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Nepal Bangladesh: Trade Arrangements and Connectivity

As the Government of Nepal negotiates a preferential trade agreement (PTA) with Bangladesh, persuading Bangladesh to remove an array of duties and charges that it levies over and above basic customs duties on products of export interest to Nepal should top the negotiating agenda, experts and traders emphasized, in a programme organized on Sunday on Nepal-Bangladesh trade and connectivity.

While basic tariffs in Bangladesh average some 25 percent on agricultural and food products of interest to Nepal, para-tariffs raise the total border tax rate to more than 90 percent on key products.

Given the consistently high economic growth rate recorded by Bangladesh, the huge size of its economy, its geographical proximity to Nepal, and its substantial amounts of imports of agricultural and food products of export interest to Nepal, Nepal cannot ignore the Bangladeshi market and therefore must enter into a preferential trade agreement (PTA) with it to boost Nepal’s exports to this market, said Dr Posh Raj Pandey, Chairman, South Asia Watch on Trade, Economics and Environment (SAWTEE), in a programme jointly organized by the Ministry of Industry, Commerce and Supplies  (MoICS) and SAWTEE on the eve of the departure of a team of negotiators from Nepal for Bangladesh. A PTA is particularly necessary to remove an array of high tariff and para-tariff barriers in Bangladesh on goods of export interest to Nepal, he said. Noting that beginning in 2013, Nepal’s trade balance with Bangladesh shifted into negative territory from a surplus, he suggested that Nepal seek concessions on tariffs and other duties and charges on at least 76 agricultural and food products identified by a SAWTEE study as having high export potential, with a focus on 18 products for which Bhutan already gets tariff- and para-tariff-free access to Bangladesh under a bilateral agreement between the two countries. The study also recommends including a provision for a mutual recognition arrangement in the PTA to guard against the possibility that standards-related and technical regulations in one county might hurt exports of another as bilateral trade grows.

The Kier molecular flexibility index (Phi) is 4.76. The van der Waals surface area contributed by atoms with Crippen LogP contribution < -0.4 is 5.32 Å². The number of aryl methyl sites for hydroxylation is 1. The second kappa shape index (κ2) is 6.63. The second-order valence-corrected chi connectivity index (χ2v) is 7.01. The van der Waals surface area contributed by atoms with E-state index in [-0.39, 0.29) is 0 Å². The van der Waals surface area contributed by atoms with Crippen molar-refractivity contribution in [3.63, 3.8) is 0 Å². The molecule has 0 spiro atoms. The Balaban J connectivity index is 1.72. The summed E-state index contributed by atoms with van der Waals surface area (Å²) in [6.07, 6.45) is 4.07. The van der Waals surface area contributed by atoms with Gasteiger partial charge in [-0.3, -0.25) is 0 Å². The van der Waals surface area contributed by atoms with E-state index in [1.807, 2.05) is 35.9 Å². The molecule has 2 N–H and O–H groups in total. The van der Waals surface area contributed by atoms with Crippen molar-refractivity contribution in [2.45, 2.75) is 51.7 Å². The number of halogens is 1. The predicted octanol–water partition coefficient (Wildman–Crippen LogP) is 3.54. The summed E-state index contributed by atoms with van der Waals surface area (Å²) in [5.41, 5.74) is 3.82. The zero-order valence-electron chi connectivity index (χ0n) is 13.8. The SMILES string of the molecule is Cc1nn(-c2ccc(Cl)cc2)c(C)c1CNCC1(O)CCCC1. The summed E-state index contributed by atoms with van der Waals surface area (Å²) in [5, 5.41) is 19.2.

Kishore Pradhan, Vice-President, Federation of Nepalese Chambers of Commerce and Industry (FNCCI), said that Nepal’s priority should be to get concessions on products where Bhutan has already secured concessions from Bangladesh. Delays in releasing letter-of-credit payments from the Bangladeshi side should also be addressed, he added.

Rita Simha, President, Federation of Women Entrepreneurs’ Association of Nepal (FWEAN), noted that there is high demand in Bangladesh for amresho, ginger, cardamom and tea, and urged the government to facilitate standards-related certification of these products to enable their access to the Bangladeshi market.

Navraj Dhakal, Joint Secretary, MoICS, said the government has its sights set on securing concessions on around 20 products, adding that the goal is to have a “package deal” that addresses not just tariff barriers but also para-tariff barriers, besides issues concerning standards, customs valuation and business visa, among others.

Purushottam Ojha, former Secretary, MoICS, suggested that connectivity issues be included in agreement, and recommended that the government go for an early harvest that will yield tariff and para-tariff concessions on priority products.

Baikuntha Aryal, Secretary, MoICS, said the ministry is cognizant of the need for setting a firm timeline for the implementation of points agreed during different phases of negotiations. Focusing on select priority products, the government will press for timebound implementation, he said.

Traders exporting to Bangladesh called for a provision for visa-on-arrival for Nepalis entering Bangladesh via the land route. They also urged the Nepal government to ensure better transit-transport connectivity between Bangladesh and Nepal, pointing out that the Fulbari-Bangalabandh route, originally meant for Nepal-Bangladesh trade, has become congested as it now has to also serve Bhutan-Bangladesh trade and India-Bangladesh trade, with Bhutanese cargo getting priority in clearance.

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